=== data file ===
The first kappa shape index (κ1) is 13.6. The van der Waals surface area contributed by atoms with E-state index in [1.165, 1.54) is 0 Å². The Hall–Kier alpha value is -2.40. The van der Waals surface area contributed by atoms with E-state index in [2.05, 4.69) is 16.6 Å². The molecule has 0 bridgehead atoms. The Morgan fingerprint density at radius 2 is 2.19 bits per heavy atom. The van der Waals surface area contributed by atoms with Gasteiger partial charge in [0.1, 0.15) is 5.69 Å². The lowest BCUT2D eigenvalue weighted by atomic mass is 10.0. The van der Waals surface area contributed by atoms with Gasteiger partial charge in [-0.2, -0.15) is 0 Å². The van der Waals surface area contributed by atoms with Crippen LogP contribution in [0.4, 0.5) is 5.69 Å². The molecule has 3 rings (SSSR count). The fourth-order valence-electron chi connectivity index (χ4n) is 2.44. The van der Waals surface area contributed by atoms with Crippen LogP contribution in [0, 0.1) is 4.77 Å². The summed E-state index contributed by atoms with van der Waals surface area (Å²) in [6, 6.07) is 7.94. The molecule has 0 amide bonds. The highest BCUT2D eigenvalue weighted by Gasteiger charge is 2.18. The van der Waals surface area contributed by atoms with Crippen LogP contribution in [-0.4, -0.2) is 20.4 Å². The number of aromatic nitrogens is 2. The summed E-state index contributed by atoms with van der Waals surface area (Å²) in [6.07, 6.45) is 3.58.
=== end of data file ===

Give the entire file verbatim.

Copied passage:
The first kappa shape index (κ1) is 13.6. The van der Waals surface area contributed by atoms with E-state index in [1.165, 1.54) is 0 Å². The Hall–Kier alpha value is -2.40. The van der Waals surface area contributed by atoms with E-state index in [2.05, 4.69) is 16.6 Å². The molecule has 0 bridgehead atoms. The Morgan fingerprint density at radius 2 is 2.19 bits per heavy atom. The van der Waals surface area contributed by atoms with Gasteiger partial charge in [0.1, 0.15) is 5.69 Å². The lowest BCUT2D eigenvalue weighted by atomic mass is 10.0. The van der Waals surface area contributed by atoms with Gasteiger partial charge in [-0.2, -0.15) is 0 Å². The van der Waals surface area contributed by atoms with Crippen LogP contribution in [0.4, 0.5) is 5.69 Å². The molecule has 3 rings (SSSR count). The fourth-order valence-electron chi connectivity index (χ4n) is 2.44. The van der Waals surface area contributed by atoms with Crippen LogP contribution in [0, 0.1) is 4.77 Å². The summed E-state index contributed by atoms with van der Waals surface area (Å²) in [6, 6.07) is 7.94. The molecule has 0 amide bonds. The highest BCUT2D eigenvalue weighted by Gasteiger charge is 2.18. The van der Waals surface area contributed by atoms with Crippen LogP contribution in [-0.4, -0.2) is 20.4 Å². The number of aromatic nitrogens is 2. The summed E-state index contributed by atoms with van der Waals surface area (Å²) in [6.07, 6.45) is 3.58.